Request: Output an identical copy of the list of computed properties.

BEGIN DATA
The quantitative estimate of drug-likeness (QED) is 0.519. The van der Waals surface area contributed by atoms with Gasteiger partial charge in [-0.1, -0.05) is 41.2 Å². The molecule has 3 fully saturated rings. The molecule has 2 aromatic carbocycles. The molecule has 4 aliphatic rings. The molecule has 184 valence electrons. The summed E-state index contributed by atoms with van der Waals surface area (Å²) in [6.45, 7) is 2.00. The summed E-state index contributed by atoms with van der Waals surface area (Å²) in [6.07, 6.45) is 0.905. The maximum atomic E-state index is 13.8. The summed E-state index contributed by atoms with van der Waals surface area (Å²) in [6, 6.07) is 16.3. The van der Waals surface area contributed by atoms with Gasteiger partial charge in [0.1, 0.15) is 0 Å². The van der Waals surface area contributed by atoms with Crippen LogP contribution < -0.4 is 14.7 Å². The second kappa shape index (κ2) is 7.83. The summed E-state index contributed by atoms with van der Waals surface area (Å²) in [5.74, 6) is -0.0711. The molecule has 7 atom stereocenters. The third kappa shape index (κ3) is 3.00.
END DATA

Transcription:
The quantitative estimate of drug-likeness (QED) is 0.519. The van der Waals surface area contributed by atoms with Gasteiger partial charge in [-0.1, -0.05) is 41.2 Å². The molecule has 3 fully saturated rings. The molecule has 2 aromatic carbocycles. The molecule has 4 aliphatic rings. The molecule has 184 valence electrons. The summed E-state index contributed by atoms with van der Waals surface area (Å²) in [6.45, 7) is 2.00. The summed E-state index contributed by atoms with van der Waals surface area (Å²) in [6.07, 6.45) is 0.905. The maximum atomic E-state index is 13.8. The summed E-state index contributed by atoms with van der Waals surface area (Å²) in [6, 6.07) is 16.3. The van der Waals surface area contributed by atoms with Gasteiger partial charge in [0.1, 0.15) is 0 Å². The van der Waals surface area contributed by atoms with Crippen LogP contribution < -0.4 is 14.7 Å². The second kappa shape index (κ2) is 7.83. The summed E-state index contributed by atoms with van der Waals surface area (Å²) in [5.74, 6) is -0.0711. The molecule has 7 atom stereocenters. The third kappa shape index (κ3) is 3.00.